Can you think of a better insult-compliment?
Really, you're doing a lot better than anybody thought you would with what God gave you. Will wonders never cease?
By the way, when I say I went home and looked it up, I looked it up in something we used to have in the olden days, called a dictionary. This was a big thick book, from when we used to have books. The pages of a dictionary were thin and crinkly, and there were little black half-wells in the side for your finger, which provided hours of enjoyment in ancient times, back when there were kickstands on bicycles.
Did I mention that my bicycle doesn't have a kickstand either?
Why there are no more kickstands on bicycles is a complete mystery to me. A kickstand is one of the most useful things ever in the whole wide world, and now I have to lean my new bicycle against the wall instead of having it stand up all by itself.
I see nothing wrong with having a kickstand on a bike. In fact, I wish I had a kickstand on my body.
I can't tell you the number of times I'm in a conversation with someone and I think, I'm going to lean against the wall while we have this conversation, because it's taking a long time and I don't want to have to hold myself up.
But I digress.
I am an overachiever, so it follows naturally that I would overdo things.
One of the things I'm overdoing is overimproving my home.
I also love the word overimproving.
It's another great insult-compliment, isn't it?
In other words, you're fixing up your house, but none of us thinks you'll ever get the money back for it. We knew you'd do something stupid eventually, and now you've gone and done it. You haven't improved the kitchen or the bathroom, which are the two places that everybody knows increase the value of your home. So, as we predicted all along, you're blowing your hard-earned money on dumb stuff, which makes a lot of sense to us, though we never thought you'd make any money in the first place. It figures that you'd make it writing books, since the only people who buy books are the people who like dictionaries, and we all know how plentiful they are nowadays.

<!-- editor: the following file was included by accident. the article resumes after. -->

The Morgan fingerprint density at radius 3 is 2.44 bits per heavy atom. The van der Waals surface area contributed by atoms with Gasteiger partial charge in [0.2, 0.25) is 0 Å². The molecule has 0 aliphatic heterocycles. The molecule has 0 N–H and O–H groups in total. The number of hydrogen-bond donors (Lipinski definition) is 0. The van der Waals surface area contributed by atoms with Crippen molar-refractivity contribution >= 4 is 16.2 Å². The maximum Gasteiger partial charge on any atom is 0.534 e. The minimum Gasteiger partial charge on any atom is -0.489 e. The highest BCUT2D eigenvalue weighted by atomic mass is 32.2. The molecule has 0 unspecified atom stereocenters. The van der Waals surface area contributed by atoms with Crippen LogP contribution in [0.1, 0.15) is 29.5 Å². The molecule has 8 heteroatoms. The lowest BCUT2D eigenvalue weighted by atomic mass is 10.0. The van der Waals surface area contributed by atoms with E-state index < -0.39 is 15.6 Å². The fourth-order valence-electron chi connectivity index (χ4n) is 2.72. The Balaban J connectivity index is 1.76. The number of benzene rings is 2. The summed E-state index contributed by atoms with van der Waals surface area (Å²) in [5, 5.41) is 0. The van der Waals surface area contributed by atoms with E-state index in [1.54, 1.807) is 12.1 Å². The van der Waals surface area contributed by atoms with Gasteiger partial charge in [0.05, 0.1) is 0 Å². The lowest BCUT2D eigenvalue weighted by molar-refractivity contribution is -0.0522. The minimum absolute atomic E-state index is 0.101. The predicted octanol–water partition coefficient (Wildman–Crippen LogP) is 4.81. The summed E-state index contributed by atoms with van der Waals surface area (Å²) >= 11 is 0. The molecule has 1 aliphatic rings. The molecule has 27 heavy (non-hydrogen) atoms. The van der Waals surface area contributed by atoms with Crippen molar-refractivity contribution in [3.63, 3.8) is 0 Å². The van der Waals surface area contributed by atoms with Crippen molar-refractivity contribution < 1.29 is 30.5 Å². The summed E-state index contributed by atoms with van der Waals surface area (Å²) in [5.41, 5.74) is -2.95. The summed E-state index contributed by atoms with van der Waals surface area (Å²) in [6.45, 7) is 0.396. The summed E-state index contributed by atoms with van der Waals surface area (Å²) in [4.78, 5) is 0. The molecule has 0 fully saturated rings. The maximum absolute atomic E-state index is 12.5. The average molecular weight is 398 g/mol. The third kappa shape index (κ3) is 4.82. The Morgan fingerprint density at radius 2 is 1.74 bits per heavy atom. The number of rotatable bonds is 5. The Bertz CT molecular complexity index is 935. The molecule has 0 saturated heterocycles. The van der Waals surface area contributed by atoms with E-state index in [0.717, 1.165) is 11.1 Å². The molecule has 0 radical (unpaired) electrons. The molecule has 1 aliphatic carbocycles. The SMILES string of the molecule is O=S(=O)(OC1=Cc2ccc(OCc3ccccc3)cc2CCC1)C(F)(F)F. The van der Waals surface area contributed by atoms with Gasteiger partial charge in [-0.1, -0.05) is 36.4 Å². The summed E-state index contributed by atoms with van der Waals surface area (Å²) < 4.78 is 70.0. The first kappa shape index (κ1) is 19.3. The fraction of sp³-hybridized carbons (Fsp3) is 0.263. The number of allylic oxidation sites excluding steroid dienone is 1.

OK, so let me tell you about the dumb thing I'm doing, which is putting on a room. I don't know what the room is called, but I can tell you how it came about. I love being outside in my backyard, playing with the dogs, reading, or writing by squinting at the laptop in the sun. I'd been thinking a lot to myself that it would be great to have a room that I could work in and be sort-of inside and sort-of outside, to save myself from squinting, which as we all know gives you wrinkles, and I have plenty of those.
I told this idea to someone, and she said, you mean a "three-season room."
This term appealed to me instantly as it sounded exactly like the kind of thing an overachiever would do, spend money to make a room that you can only live in for three seasons.
Also, it sounded better than that no-squinting room.
Or wrinkle-free room.
So they're building my three-season room right now, and it has windows on three sides, with a flagstone floor, and I can't wait until it's finished, so I can go inside and sit around with the dogs.
Because it doesn't matter what anybody else thinks you can do, only what you think you can do.
Know what that was?
The last laugh.
Look for Lisa Scottoline and Francesca Serritella's columns in their newest collection, "Meet Me at Emotional Baggage Claim." Also, look for Lisa's latest Rosato & Associates novel, "Accused," in stores now.